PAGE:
Closer examination indicates that these two antennas are simply brought to a common input on the receiver so are effectively just loosely connected in parallel.
From an RF design perspective, this is bad. In fact, it in some situations it's actually worse than having just a single antenna.
The problem with just wiring two antennas together like this is that they interfere with each other. A strong signal received by one antenna might actually be almost totally negated by an out-of-phase signal from the other. I tested this and found it easy to create a scenario where, by carefully spacing the two antennas half a wavelength apart and placing one behind the other in relation to the transmitter, I could cause the link-light to go out and control was lost.
Here's where the engineer in my starts to frown but the pragmatist is still smiling.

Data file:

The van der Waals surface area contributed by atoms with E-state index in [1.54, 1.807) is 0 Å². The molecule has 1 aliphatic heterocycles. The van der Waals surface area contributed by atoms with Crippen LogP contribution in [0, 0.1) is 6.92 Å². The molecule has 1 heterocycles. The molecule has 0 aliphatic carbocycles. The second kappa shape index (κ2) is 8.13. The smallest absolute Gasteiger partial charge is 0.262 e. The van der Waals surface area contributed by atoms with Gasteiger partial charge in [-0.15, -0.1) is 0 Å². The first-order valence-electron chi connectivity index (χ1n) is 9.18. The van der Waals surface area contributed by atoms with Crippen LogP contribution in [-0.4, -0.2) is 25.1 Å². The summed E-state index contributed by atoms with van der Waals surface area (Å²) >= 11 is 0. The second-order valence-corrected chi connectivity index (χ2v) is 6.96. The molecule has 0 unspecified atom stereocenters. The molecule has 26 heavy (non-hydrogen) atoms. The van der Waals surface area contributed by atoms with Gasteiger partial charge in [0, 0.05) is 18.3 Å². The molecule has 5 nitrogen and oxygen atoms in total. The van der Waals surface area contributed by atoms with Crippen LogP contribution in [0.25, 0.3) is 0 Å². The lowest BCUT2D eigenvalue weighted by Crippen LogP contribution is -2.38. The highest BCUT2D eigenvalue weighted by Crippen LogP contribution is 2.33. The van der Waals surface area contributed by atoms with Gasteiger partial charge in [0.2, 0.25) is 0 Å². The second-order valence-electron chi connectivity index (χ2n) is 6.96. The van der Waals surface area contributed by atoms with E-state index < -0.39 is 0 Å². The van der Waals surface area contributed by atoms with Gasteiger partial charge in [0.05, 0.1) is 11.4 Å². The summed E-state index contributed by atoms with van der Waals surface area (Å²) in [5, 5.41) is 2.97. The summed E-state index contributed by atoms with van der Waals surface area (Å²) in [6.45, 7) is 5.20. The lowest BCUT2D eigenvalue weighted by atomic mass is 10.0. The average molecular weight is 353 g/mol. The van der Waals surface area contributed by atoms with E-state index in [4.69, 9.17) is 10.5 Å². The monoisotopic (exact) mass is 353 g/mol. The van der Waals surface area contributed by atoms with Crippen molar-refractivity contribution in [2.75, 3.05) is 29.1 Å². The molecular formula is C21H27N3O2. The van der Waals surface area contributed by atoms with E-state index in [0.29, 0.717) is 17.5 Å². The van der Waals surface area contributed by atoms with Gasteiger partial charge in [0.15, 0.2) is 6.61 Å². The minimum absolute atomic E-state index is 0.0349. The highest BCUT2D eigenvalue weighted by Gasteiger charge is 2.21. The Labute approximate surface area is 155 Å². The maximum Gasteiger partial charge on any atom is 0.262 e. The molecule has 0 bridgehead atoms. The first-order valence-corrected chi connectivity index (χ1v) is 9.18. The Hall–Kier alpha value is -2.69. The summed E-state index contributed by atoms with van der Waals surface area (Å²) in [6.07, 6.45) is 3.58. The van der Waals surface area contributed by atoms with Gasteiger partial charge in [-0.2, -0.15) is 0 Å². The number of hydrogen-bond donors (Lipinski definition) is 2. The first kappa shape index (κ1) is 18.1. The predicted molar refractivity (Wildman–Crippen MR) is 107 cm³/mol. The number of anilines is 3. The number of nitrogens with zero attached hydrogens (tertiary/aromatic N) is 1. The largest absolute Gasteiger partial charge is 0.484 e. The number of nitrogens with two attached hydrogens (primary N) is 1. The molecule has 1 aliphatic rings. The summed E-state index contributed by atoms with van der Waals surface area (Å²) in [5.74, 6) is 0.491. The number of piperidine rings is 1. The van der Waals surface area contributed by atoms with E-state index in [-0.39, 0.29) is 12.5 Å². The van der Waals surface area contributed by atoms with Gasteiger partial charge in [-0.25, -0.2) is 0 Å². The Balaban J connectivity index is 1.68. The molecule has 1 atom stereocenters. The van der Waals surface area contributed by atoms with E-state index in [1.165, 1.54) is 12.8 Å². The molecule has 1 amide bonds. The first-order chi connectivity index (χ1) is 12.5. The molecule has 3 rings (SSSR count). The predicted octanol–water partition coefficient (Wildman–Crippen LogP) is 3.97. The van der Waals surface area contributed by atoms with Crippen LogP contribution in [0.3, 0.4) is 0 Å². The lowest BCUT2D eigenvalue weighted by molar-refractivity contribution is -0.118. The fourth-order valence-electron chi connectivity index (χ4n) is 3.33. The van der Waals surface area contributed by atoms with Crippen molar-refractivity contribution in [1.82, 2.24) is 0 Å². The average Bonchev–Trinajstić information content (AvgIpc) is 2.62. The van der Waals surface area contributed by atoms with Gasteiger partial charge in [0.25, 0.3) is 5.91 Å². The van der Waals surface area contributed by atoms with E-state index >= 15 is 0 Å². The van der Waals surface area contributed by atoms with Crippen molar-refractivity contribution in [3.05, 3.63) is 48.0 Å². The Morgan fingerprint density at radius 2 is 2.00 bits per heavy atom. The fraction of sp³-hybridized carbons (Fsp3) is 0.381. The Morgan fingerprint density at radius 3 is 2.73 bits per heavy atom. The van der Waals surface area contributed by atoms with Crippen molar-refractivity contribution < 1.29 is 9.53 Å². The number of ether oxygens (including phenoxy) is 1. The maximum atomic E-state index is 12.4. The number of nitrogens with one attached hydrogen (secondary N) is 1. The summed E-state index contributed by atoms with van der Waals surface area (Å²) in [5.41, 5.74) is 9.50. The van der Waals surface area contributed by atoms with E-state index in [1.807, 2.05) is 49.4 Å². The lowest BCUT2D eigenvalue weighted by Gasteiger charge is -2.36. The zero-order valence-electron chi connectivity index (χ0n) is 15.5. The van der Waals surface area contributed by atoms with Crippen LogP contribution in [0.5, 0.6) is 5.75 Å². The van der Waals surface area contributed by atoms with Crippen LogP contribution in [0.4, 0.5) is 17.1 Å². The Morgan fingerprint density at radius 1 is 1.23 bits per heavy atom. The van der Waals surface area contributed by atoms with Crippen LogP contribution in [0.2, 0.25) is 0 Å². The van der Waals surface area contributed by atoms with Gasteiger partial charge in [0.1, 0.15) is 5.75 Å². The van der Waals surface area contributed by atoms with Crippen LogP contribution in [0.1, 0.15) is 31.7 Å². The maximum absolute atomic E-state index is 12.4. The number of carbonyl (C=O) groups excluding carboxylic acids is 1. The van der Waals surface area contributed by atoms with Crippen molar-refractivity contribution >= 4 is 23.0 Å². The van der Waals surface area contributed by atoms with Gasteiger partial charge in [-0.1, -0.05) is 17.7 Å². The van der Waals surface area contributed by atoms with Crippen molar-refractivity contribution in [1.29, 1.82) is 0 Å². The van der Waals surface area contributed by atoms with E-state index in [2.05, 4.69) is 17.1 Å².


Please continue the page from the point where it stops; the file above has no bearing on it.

This is not a good way to implement an antenna but I know that so long as the two wires are *always* oriented at 90 degrees to each other, they should still work well enough to avoid any real problems in the air. Still, it would have been nice if the FlyDream receivers didn't promise more than they deliver in this area.
Other than this issue, the Fly Dream receivers seem to perform just fine. The swamping apparent on the older version has been fixed, they offer smooth servo movement, the same low reboot voltage as before and a fairly quick reboot time.
Updated: 20 Sep 2012
Here's a blog that will keep you informed just what's going on behind the scenes at RC Model Reviews and also tells you a little more about myself.
23 Mar 2010
How come there's no compatibility between different brands of transmitters and receivers? Why can't you use a cheap Chinese receiver with your Futaba FASST radio?
4 Mar 2010
Since this has become a very frequently asked question, I've posted this simple guide to getting your product, or a product you're thinking of buying reviewed here at RCModelReviews